crash sceneHundreds of thousands of children are involved in MVCs (Motor Vehicle Crashes) each year. The lucky ones, and the ones who are optimally restrained in an appropriate safety seat, may walk away with nothing more than bumps, bruises and a good scare.  Depending on the circumstances, others may not be so lucky. But regardless of whether the child was injured or not, being involved in a crash can be a terrifying ordeal for children. As someone who has survived two bad crashes, I can attest to how terrifying it really is – even for an adult. Unfortunately, I also understand that the fear and terror of the event don’t always fade away when the bruises do. It’s so important for parents and caregivers to be on the lookout for signs of traumatic stress in the weeks (and even months) following a crash. A little anxiety, maybe a few nightmares and some generally clinginess after the accident is very common and should be expected. It’s also common (and understandable) for the child to be reluctant to get back in the car.  However, since walking everywhere isn’t an option for most parents – this can be a real dilemma. We need to respect our children’s fears and emotions, and we certainly don’t want to traumatize them any further, but we also need them to get back in the car. For children who are non-verbal or have limited communication skills, it can be even trickier to address the underlying issues and calm their fears.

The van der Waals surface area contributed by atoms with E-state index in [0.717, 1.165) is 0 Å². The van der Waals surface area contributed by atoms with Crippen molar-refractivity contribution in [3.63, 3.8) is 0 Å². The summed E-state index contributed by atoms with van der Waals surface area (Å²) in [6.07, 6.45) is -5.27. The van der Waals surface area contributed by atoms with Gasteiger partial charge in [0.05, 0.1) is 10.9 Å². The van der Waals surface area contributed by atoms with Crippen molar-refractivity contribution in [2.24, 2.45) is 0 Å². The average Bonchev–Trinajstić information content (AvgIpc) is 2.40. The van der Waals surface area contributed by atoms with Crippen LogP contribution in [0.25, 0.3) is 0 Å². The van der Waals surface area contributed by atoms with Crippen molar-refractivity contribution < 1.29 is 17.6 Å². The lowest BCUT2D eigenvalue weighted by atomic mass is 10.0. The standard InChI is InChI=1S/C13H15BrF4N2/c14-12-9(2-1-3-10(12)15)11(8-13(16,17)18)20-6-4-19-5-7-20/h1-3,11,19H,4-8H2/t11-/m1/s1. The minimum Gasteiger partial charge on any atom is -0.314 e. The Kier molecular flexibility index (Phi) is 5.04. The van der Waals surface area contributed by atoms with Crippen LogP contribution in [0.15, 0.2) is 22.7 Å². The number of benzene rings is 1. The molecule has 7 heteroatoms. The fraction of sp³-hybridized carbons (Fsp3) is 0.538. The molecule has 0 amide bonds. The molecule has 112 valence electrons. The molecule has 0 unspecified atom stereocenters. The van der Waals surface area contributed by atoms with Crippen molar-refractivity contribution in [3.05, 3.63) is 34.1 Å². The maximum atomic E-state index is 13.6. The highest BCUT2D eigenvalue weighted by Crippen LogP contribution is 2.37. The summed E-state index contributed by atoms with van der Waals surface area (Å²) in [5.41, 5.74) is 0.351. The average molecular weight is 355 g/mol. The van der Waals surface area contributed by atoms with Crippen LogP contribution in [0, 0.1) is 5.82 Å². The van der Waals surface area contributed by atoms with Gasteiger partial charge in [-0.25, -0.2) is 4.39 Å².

Since every child and every set of circumstances is different, no one can claim to have all the magic answers. However, this wonderful website AfterTheInjury.org from the Children’s Hospital of Philadelphia (CHOP) can provide much needed information and guidance to help children after a traumatic event or injury. It can also help parents to differentiate between typical, normal reactions and those that may be a red flag indicative of traumatic stress. I’m so pleased that this site exists now. I believe it’s an area that really needs more attention and parents need more and better ways to support their children in the emotional healing process after a crash.